Jurors apparently didn't buy in to Shkreli's defense.
Photograph by Victor J. Blue—Bloomberg via Getty Images

Martin Shkreli is just a small part of the story.

By Sy Mukherjee
August 4, 2017

The “most hated man in America” just got a taste of the U.S. justice system.

Martin Shkreli, unaffectionately known as the “pharma bro”—and infamous for his decision to hike the list price of Daraprim, a drug used by HIV/AIDS and cancer patients to combat infections, by more than 5,000% in 2015 under his former company Turing Pharmaceuticals—was convicted on three criminal securities fraud and conspiracy charges by a Brooklyn jury on Friday. He had been indicted on eight wire and securities fraud counts by federal prosecutors and could face years in prison after sentencing.

The trial took more than a month and jury deliberations stretched out over the course of this week. Strikingly, for all the media attention on the case (propagated by Shkreli’s troll-y Twitter antics and relish for stirring the pot), the trial verdict had nothing to do with the drug price hike that thrust him into the national limelight. That was entirely legal—rather, the charges against Shkreli centered on him allegedly bilking his other former drug company Retrophin to repay defrauded investors of separate hedge funds that he also ran. (Shkreli was acquitted on some of the more serious wire fraud charges levied against him.) But the tactics that made him a household name underscore some of pharma’s most controversial pricing and business practices.

Shkreli’s basic modus operandi in the biopharma sphere was to take niche drugs in treatment spaces where U.S. patients have few options (although those medicines may very well have been approved and available in other countries) and bring them to market, after which he’d maintain carte blanche on the products’ prices. That means minimal clinical trial expenditures and big returns in a cornered space.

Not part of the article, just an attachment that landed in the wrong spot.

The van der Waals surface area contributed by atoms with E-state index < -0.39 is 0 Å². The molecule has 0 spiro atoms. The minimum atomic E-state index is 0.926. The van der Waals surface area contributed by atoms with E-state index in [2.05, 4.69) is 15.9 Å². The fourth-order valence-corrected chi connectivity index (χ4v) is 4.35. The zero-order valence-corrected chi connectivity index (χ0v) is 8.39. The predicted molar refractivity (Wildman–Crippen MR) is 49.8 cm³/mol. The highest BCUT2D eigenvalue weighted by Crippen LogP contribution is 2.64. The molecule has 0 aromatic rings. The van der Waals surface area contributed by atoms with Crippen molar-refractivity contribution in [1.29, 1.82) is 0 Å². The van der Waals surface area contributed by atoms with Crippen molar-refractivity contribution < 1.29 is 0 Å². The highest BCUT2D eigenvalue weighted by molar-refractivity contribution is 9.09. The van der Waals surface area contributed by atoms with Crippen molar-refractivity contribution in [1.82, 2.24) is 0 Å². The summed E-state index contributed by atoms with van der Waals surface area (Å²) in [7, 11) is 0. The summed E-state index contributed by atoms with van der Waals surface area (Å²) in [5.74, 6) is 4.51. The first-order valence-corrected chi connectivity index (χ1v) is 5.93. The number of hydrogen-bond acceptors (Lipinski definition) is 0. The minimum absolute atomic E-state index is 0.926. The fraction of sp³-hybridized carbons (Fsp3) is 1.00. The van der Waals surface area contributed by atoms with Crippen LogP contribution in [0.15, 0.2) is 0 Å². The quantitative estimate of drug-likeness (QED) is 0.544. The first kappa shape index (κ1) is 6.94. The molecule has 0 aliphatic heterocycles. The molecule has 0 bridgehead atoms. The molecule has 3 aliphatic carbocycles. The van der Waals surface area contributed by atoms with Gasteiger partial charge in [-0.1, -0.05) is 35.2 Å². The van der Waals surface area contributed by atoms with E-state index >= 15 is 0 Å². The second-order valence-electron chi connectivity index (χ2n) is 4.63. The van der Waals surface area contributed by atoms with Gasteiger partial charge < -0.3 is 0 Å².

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Shkreli has accurately pointed out on numerous occasions that patients don’t actually have to pay the full list prices he sets, especially after financial assistance programs and rebates; however, the costs do get relayed on to other players in the health care industry, such as benefits managers and insurance companies. That can have downstream effects on what consumers have to pay.

Another controversial element of Shkreli’s business model involves the Food and Drug Administration’s (FDA) “priority review” program. This is meant to encourage development of rare disease drugs and treatments for unmet medical needs. But the initiative comes with another huge financial prize for firms that successfully win FDA approval for these niche therapies: a priority review voucher that can be used to slash the regulatory period for a different experimental specialty treatment being developed by a drug maker or, more often, sold for potentially hundreds of millions of dollars to another pharma company. Critics say the program’s structure may undermine its purpose and reduce it to a cash-grab for firms trying to make a quick buck.

None of these pricing and business practices are unique to Shkreli, who has run relatively minor organizations in the drug making world. As he himself noted in a website attacking big pharma and biotech companies (as well as the industries’ trade organization) earlier this year, price hikes are pretty much business as usual among biopharma outfits both big and small. For instance, earlier this year, a company called Marathon Pharmaceuticals was castigated for taking a common, cheap steroid available in dozens of other nations and pricing it at $89,000 in the U.S. in order to treat the symptoms of a rare disorder called Duchenne muscular dystrophy. (Marathon eventually abandoned its quest and sold the drug to another firm.)

Shkreli’s antagonism and bombast has made him an easy target for scorn. But he’s not really an outlier.

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